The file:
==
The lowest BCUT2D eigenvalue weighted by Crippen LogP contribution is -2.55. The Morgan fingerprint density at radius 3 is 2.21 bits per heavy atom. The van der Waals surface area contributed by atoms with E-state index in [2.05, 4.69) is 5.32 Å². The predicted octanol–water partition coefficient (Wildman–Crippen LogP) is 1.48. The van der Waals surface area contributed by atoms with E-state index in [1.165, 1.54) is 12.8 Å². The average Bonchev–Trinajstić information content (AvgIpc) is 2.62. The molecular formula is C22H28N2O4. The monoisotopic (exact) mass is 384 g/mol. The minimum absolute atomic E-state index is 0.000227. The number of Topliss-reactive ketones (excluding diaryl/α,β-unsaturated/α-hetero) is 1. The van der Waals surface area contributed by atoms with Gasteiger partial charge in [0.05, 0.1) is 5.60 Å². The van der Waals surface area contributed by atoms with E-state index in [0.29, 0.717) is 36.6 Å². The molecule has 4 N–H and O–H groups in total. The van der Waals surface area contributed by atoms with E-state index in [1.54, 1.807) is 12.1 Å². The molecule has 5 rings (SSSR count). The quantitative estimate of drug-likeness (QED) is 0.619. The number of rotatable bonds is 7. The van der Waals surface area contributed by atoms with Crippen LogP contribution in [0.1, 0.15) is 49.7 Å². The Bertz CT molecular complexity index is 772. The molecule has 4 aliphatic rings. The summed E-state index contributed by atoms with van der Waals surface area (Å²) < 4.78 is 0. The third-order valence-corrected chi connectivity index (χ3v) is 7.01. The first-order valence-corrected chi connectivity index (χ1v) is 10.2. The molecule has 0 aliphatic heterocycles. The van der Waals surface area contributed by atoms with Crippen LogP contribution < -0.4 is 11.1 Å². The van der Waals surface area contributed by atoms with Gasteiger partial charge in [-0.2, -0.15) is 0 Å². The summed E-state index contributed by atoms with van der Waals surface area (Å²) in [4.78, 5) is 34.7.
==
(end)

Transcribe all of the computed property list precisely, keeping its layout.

The lowest BCUT2D eigenvalue weighted by Crippen LogP contribution is -2.55. The Morgan fingerprint density at radius 3 is 2.21 bits per heavy atom. The van der Waals surface area contributed by atoms with E-state index in [2.05, 4.69) is 5.32 Å². The predicted octanol–water partition coefficient (Wildman–Crippen LogP) is 1.48. The van der Waals surface area contributed by atoms with E-state index in [1.165, 1.54) is 12.8 Å². The average Bonchev–Trinajstić information content (AvgIpc) is 2.62. The molecular formula is C22H28N2O4. The monoisotopic (exact) mass is 384 g/mol. The minimum absolute atomic E-state index is 0.000227. The number of Topliss-reactive ketones (excluding diaryl/α,β-unsaturated/α-hetero) is 1. The van der Waals surface area contributed by atoms with Gasteiger partial charge in [0.05, 0.1) is 5.60 Å². The van der Waals surface area contributed by atoms with E-state index in [0.29, 0.717) is 36.6 Å². The molecule has 4 N–H and O–H groups in total. The van der Waals surface area contributed by atoms with E-state index in [1.54, 1.807) is 12.1 Å². The molecule has 5 rings (SSSR count). The quantitative estimate of drug-likeness (QED) is 0.619. The number of rotatable bonds is 7. The van der Waals surface area contributed by atoms with Crippen LogP contribution in [0.1, 0.15) is 49.7 Å². The Bertz CT molecular complexity index is 772. The molecule has 4 aliphatic rings. The summed E-state index contributed by atoms with van der Waals surface area (Å²) < 4.78 is 0. The third-order valence-corrected chi connectivity index (χ3v) is 7.01. The first-order valence-corrected chi connectivity index (χ1v) is 10.2. The molecule has 0 aliphatic heterocycles. The van der Waals surface area contributed by atoms with Crippen LogP contribution < -0.4 is 11.1 Å². The van der Waals surface area contributed by atoms with Gasteiger partial charge in [-0.2, -0.15) is 0 Å². The summed E-state index contributed by atoms with van der Waals surface area (Å²) in [4.78, 5) is 34.7.